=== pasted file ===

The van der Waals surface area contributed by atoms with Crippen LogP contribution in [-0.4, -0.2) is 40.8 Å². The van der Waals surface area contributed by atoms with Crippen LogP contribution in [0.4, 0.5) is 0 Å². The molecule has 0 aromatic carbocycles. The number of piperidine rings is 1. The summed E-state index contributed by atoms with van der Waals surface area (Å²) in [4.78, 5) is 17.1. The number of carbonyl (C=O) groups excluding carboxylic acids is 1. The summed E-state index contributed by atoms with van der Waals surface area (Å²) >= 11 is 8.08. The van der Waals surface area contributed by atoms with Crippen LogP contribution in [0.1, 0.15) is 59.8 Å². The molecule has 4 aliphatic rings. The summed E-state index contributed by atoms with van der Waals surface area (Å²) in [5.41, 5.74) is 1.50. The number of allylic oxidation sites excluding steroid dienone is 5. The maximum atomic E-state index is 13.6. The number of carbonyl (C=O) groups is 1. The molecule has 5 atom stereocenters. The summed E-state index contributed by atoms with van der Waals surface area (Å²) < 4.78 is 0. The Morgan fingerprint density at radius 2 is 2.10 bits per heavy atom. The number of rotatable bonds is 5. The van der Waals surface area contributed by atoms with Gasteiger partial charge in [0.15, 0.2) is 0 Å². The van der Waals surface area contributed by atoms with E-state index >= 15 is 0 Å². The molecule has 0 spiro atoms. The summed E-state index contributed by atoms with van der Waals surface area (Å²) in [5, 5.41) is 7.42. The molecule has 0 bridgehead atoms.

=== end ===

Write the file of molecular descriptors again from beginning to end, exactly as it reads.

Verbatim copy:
The van der Waals surface area contributed by atoms with Crippen LogP contribution in [-0.4, -0.2) is 40.8 Å². The van der Waals surface area contributed by atoms with Crippen LogP contribution in [0.4, 0.5) is 0 Å². The molecule has 0 aromatic carbocycles. The number of piperidine rings is 1. The summed E-state index contributed by atoms with van der Waals surface area (Å²) in [4.78, 5) is 17.1. The number of carbonyl (C=O) groups excluding carboxylic acids is 1. The summed E-state index contributed by atoms with van der Waals surface area (Å²) >= 11 is 8.08. The van der Waals surface area contributed by atoms with Crippen LogP contribution in [0.1, 0.15) is 59.8 Å². The molecule has 4 aliphatic rings. The summed E-state index contributed by atoms with van der Waals surface area (Å²) in [5.41, 5.74) is 1.50. The number of allylic oxidation sites excluding steroid dienone is 5. The maximum atomic E-state index is 13.6. The number of carbonyl (C=O) groups is 1. The molecule has 5 atom stereocenters. The summed E-state index contributed by atoms with van der Waals surface area (Å²) < 4.78 is 0. The Morgan fingerprint density at radius 2 is 2.10 bits per heavy atom. The number of rotatable bonds is 5. The van der Waals surface area contributed by atoms with Gasteiger partial charge in [0.15, 0.2) is 0 Å². The van der Waals surface area contributed by atoms with E-state index >= 15 is 0 Å². The molecule has 0 spiro atoms. The summed E-state index contributed by atoms with van der Waals surface area (Å²) in [5, 5.41) is 7.42. The molecule has 0 bridgehead atoms.